• Salurnis marginella (Guérin-Méneville, 1829) 
    Family: Flatidae

    Synonyms: Colgar limbata Distant, 1920, Flata marginalis Atkinson, 1886, Nephesa marginella Walker, 1857, Phylliphanta marginalis Signoret, 1862, Phyllyphanta fimbriolata Stål, 1859, Phyllyphanta limbata Perroud & Montrouzier, 1864, Pochazia marginella Girard, 1885,.... Common name: Mango hopper.

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The taxonomy ranking of the organism.

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LGA names and boundaries as defined by Landgate (recent to Feb 2014).

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See the legend for control category meaning.

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Whether the organism is currently found in Western Australia.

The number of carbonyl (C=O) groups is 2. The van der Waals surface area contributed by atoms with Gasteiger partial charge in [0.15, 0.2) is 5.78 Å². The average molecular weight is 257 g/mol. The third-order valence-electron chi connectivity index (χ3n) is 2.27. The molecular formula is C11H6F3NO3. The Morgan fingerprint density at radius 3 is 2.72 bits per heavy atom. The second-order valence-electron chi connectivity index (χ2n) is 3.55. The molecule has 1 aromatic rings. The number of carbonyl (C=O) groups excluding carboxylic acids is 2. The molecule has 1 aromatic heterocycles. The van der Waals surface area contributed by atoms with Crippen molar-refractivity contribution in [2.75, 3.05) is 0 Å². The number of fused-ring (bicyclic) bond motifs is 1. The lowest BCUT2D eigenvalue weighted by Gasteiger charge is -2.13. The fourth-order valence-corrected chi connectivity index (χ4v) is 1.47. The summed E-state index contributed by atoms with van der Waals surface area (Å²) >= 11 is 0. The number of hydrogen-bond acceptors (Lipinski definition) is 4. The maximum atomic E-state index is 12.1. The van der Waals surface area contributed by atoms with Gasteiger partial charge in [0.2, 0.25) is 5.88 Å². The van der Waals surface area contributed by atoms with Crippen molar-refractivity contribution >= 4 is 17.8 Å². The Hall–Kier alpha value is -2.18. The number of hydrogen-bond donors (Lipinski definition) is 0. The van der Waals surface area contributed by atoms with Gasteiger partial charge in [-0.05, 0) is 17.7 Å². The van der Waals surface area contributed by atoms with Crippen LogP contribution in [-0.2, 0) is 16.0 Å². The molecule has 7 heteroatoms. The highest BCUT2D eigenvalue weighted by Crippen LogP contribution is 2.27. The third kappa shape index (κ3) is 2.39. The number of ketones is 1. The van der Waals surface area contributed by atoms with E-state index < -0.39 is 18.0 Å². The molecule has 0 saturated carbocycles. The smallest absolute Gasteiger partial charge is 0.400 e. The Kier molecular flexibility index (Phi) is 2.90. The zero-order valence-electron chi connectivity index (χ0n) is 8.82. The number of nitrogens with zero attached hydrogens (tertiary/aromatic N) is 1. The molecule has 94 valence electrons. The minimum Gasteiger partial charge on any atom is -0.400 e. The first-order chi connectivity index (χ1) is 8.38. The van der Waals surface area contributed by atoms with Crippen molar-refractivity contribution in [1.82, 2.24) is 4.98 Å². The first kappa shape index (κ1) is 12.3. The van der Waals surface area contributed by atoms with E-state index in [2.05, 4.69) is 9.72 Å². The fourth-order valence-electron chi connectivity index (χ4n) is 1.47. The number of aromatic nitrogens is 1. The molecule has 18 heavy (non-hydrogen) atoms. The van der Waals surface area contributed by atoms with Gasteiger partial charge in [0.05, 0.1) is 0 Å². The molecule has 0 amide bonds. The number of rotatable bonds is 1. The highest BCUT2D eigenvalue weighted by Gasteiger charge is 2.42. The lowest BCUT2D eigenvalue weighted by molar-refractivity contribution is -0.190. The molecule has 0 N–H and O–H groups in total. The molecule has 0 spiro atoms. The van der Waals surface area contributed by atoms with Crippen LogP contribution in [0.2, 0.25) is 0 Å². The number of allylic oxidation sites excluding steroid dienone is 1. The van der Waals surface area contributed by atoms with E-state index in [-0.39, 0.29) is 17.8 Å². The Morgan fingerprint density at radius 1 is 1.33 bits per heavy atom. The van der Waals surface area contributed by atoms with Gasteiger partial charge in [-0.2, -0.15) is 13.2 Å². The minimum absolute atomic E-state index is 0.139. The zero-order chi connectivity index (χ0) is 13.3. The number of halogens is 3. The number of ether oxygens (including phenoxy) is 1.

BAM Act Definitions

Legal status

Each listed organism is declared under the Biosecurity Management act with certain legal requirements:

Declared Pest, Prohibited - s12

Prohibited organisms are declared pests by virtue of section 22(1), and may only be imported and kept subject to permits. Permit conditions applicable to some species may only be appropriate or available to research organisations or similarly secure institutions.

Permitted - s11

Permitted organisms must satisfy any applicable import requirements when imported. They may be subject to an import permit if they are potential carriers of high-risk organisms.

Declared Pest - s22(2)